the plaintiffs. Furthermore, the SBA Central Office later confirmed that ISN received a $ 23.1 million commitment on January 26, 1988 from the Air Force in support of its business plan.
26. On January 26, 1988, the SBA declined the Navy's offering of the SNAP-II requirement to SBA under the 8(a) program. It released the SNAP-II requirements from the 8(a) program for competitive procurement so that SMA, the plaintiffs and other small and disadvantaged businesses could compete for the contract under the Department of Defense Small and Disadvantaged Business Program, or as a small business set-aside. The SBA concluded that this action was appropriate based on its extensive review of the situation. SMA had expended its line of credit of $ 17 million in anticipation of the contract and made other financial commitments in anticipation of receipt of the SNAP-II contract. SBA determined that TAI and ISN did not require the SNAP-II contract for completion of their business plan objectives, and that they could also compete for the contract against SMA.
27. The Navy followed SBA's recommendation and issued a Commerce Business Daily Notice that was published on February 5, 1988. The notice identified the SNAP-II requirements, stated the Navy's intention to conduct a competitive set-aside for small disadvantaged businesses, and solicited expressions of interest.
28. It is well settled that competition is the preferred method of government contracting. The SBA decision to provide all small and disadvantaged firms with an opportunity to compete for the SNAP-II contract was a rational decision which was based on a consideration of all the relevant factors, after all the interested parties had an opportunity to present their views.
29. The SBA reviews approximately 4,000 8(a) contracts annually and determines whether these contracts will further the interests of small business. In this case, the Small Business Administration conducted a detailed and thorough review of the information necessary to complete its discretionary analysis of the SNAP-II requirement for release from the 8(a) program. The decision to release the requirement was made with the input of the plaintiffs and in accordance with the Small Business Administration's general policy of assisting small businesses.
30. The public interest would be harmed if SBA's operations and decisions pursuant to SOP para. 46(e) were enjoined. The SBA would be significantly impaired in completing its mission to assist small businesses if it were not allowed the discretion to examine, on a case by case basis, whether a specific contract should be released from the 8(a) program for the benefit of small businesses. In addition, the public interest does not warrant the relief requested by plaintiffs.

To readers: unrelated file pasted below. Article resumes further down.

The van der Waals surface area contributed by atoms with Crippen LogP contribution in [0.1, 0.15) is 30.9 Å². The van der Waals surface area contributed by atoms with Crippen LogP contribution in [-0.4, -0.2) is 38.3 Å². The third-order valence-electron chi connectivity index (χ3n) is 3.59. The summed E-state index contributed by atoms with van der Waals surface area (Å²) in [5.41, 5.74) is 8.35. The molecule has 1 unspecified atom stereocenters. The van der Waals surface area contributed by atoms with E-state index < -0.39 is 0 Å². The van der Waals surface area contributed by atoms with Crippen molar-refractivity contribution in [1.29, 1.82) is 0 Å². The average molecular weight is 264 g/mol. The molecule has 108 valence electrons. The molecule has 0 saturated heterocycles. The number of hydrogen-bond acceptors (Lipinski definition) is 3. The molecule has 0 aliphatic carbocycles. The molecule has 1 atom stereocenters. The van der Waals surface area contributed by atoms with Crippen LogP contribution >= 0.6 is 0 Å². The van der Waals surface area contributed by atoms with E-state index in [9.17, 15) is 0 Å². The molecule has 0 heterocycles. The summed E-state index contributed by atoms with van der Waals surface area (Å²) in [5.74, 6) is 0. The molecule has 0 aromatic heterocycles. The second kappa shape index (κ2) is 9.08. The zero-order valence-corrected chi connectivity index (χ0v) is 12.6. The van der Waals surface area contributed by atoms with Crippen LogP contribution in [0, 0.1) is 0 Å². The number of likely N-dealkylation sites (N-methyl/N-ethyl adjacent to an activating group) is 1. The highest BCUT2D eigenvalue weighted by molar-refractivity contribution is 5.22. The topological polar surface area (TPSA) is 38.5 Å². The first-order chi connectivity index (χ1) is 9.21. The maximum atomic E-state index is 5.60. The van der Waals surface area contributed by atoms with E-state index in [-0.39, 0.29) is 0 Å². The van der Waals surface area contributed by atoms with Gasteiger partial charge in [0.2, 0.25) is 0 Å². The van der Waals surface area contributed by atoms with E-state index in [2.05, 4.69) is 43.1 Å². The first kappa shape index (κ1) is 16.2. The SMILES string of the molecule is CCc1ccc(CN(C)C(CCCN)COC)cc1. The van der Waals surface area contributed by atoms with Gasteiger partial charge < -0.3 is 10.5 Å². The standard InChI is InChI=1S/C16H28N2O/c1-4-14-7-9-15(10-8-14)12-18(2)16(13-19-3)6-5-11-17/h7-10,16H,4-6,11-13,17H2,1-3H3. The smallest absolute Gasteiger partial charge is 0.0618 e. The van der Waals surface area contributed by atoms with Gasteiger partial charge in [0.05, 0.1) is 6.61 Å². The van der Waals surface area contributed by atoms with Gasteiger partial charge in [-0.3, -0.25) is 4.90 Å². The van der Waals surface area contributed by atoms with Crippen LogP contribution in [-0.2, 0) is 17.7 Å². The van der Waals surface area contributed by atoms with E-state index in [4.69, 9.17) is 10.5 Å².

31. Release of a Request for Proposals (RFP) anticipated. In the event that the Navy is required to return the SNAP-II requirements to the 8(a) program, the competitive RFP would have to be cancelled. Moreover, the time already expended by the Navy in preparing and conducting the small disadvantaged business competition would be lost, making it unlikely that a fully priced SNAP-II contract could be awarded by July.
CONCLUSIONS OF LAW
A. SOP para. 46(e) Was Not A Rule
1. SOP para. 46(e) is exempt from the notice and comment procedures required under § 553(b) of the Administrative Procedure Act as discussed below. 5 U.S.C. § 553(b)(1982).
2. An agency's pronouncement is a general policy statement, as opposed to a binding norm or a rule, if it "genuinely leaves the agency and its decision-makers free to exercise discretion." American Bus Assn v. United States, 201 U.S. App. D.C. 66, 627 F.2d 525, 529 (D.C. Cir. 1980). SOP para. 46(e) is a general statement of policy and procedure. While it sets forth certain policy guidelines, it leaves the SBA decision-makers free to exercise their discretion in deciding whether to reject or retain a contract in the 8(a) program. This is consistent with 13 C.F.R. para. 124.301(b)(5), which specifically provides that the "SBA is not required to make an award of any particular contract, and should it make an award, SBA is not required to award a contract to a particular 8(a) concern."
3. Contrary to plaintiffs' allegations, SOP para. 46(e) is not promulgated based upon 13 C.F.R. para. 124.301(b)(8) which requires an adverse impact determination prior to the acceptance of a new procurement into the 8(a) program. San Antonio General Maintenance v. Abnor, 691 F. Supp. 1462 (D.D.C. 1987), is not to the contrary. In that case the court indicated that:
Section 124.301(b)(8) states: 'SBA will not accept for 8(a) award proposed procurements not previously in the section 8(a) program if any of the following circumstances exist . . . These regulations do not therefore apply to this case.' (emphasis added)
Id. at 15.